First Lady

At the beginning of this election season, several of my readers urged me not to join the editorial cacophony and express an opinion. They reasoned that my column’s mission has always been to support and encourage parents in their vocations and there was no sense in dividing my readership.

This morning, I read a quote that was such an insult to all women that I’m entering the fray. According to the Washington Times, Mrs. Kerry — the wife of Democratic presidential nominee Senator John Kerry — was asked whether she would be a different type of first lady than Mrs. Bush.

“'I don’t know that she’s ever had a real job,” Mrs. Kerry said of Mrs. Bush. 'My experience is a little bit bigger because I’m older.'

“She added: 'It’s not a criticism of her. It’s just, you know, what life is about.'”

Laura Bush was a public school teacher in Texas, working full-time in the classroom, while pursuing and earning a master’s degree in library science. During her tenure as first lady, she has been an outspoken advocate for literacy. She is still a teacher. Perhaps Mrs. Kerry doesn’t consider teaching a real job. I was a public school teacher many years ago. Believe me, it was certainly a real job.

After her marriage, Laura Bush was a full-time wife who had a career. Then, she gave birth to twin daughters. She was and is their full-time mother. Mrs. Kerry’s comment also overlooks the fact that Laura Bush has served as first lady for nearly four years and first lady of Texas before that (sound like real jobs to me).

Once her gaffe was pointed out to her, Mrs. Kerry tried to issue an apology. She said she had forgotten that “Mrs. Bush had worked as a schoolteacher and librarian, and there couldn’t be a more important job than teaching our children.” She said, “As someone who has been both a full-time mom and full-time in the workforce, I know we all have valuable experiences that shape who we are.” Even more disturbing, absolutely no value was attributed to the important work that she has done every day since her daughters were born. No time or attention was given to the real and valuable and sacred work of motherhood. With this exchange, Mrs. Kerry has managed to offend teachers and librarians of both genders, former first ladies and all mothers.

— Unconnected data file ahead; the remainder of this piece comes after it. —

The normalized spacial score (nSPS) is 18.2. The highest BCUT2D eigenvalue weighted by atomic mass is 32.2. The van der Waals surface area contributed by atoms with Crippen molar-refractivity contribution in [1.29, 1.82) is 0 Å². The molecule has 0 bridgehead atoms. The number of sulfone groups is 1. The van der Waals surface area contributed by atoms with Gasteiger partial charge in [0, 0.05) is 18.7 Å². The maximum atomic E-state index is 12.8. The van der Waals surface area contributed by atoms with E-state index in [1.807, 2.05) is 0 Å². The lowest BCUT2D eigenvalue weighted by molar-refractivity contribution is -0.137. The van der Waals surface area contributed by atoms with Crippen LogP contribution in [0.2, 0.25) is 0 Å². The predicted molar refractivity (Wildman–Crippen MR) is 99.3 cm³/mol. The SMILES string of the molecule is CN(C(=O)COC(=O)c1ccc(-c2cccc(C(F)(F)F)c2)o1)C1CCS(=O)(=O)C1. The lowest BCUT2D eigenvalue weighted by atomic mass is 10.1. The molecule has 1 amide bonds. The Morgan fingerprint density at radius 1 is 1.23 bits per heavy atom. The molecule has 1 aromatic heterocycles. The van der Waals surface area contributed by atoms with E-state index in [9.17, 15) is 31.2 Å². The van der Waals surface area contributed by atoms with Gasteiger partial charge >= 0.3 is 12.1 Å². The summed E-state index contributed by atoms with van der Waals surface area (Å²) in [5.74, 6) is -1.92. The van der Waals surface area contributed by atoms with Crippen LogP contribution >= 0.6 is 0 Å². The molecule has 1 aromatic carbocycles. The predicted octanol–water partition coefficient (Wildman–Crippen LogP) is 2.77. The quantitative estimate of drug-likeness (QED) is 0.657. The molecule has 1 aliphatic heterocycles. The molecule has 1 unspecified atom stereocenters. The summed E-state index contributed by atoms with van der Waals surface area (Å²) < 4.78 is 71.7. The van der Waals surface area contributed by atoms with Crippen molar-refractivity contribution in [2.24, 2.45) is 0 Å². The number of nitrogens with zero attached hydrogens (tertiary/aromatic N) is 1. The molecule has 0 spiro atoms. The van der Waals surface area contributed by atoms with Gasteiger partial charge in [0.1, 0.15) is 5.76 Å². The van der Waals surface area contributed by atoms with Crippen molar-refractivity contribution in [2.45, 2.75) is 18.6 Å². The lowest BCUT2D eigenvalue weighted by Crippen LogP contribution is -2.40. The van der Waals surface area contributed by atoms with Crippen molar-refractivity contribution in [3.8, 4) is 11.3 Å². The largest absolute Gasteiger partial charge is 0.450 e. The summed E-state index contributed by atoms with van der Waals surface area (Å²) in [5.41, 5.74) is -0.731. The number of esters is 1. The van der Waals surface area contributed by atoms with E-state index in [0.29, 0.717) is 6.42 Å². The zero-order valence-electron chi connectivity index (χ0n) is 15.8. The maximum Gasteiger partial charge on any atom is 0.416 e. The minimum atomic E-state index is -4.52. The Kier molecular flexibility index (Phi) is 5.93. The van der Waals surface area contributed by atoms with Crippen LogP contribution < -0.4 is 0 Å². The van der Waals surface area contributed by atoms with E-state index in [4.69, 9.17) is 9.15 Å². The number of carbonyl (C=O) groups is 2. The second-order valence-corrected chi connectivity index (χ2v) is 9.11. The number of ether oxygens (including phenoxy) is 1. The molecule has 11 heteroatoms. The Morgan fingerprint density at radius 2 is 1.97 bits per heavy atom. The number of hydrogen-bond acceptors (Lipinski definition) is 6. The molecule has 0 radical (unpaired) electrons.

After teaching for a year, I had a baby and then went back to my classroom. I was a full-time teacher and I was a full-time mother. Mrs. Kerry, with her audacious comments, propagates the myth that there are full-time mothers and there are mothers with professional careers. What she misses is that mothers with professional careers are full-time mothers.

No mother is ever a part-time mother. From the moment a woman conceives a child, she is that child’s mother — all the time. It is her calling and her duty to protect and nurture that child all the time. There is only one kind of mother — and that’s a full-time mother.

After I left my teaching job, I embraced other employment. I have been a magazine editor, an author, a columnist, a speaker, a tutor — all interesting and challenging jobs. All jobs which have shaped, in part, who I am. But never once did I stop being a mother, even for a minute. Without a doubt, none of all the “jobs” I have had have shaped my character and my vision of the future the way motherhood has.

Mrs. Kerry, for all her age and experience, apparently does not understand at all what life is about. Life is about a baby in the womb of his mother. Life is about a child who needs the care and attention of the person to whom God entrusted him. The future of this country is in the bellies of pregnant women, at the breasts of nursing mothers, in the classrooms and the libraries. Laura Bush knows that. She has dedicated her life to that vision of what life is about.

So, how does that affect the election? We aren’t voting for first lady. We are voting for president. We are educated by our intimacies. The people closest to us are those who will influence and shape our policy, whether we are presidents or parents. No one is a more intimate companion than a spouse. John Kerry has chosen as a helpmeet an imprudent woman who seems to lack an understanding of the most basic of feminine vocations. This is the woman who wants to talk with the president late at night when he considers, before going to sleep, the safety of our children, the schooling of our teenagers, the sanctity of life. This is the person who, at the end of the day, would represent all women to the president.

No ma’am. Teresa Heinz Kerry falls so far short of my vision of what God intends for women that I shudder at the thought of having to call her first lady.

Elizabeth Foss is a freelance writer from northern Virginia. Real Learning: Education in the Heart of the Home by Elizabeth Foss can be purchased at

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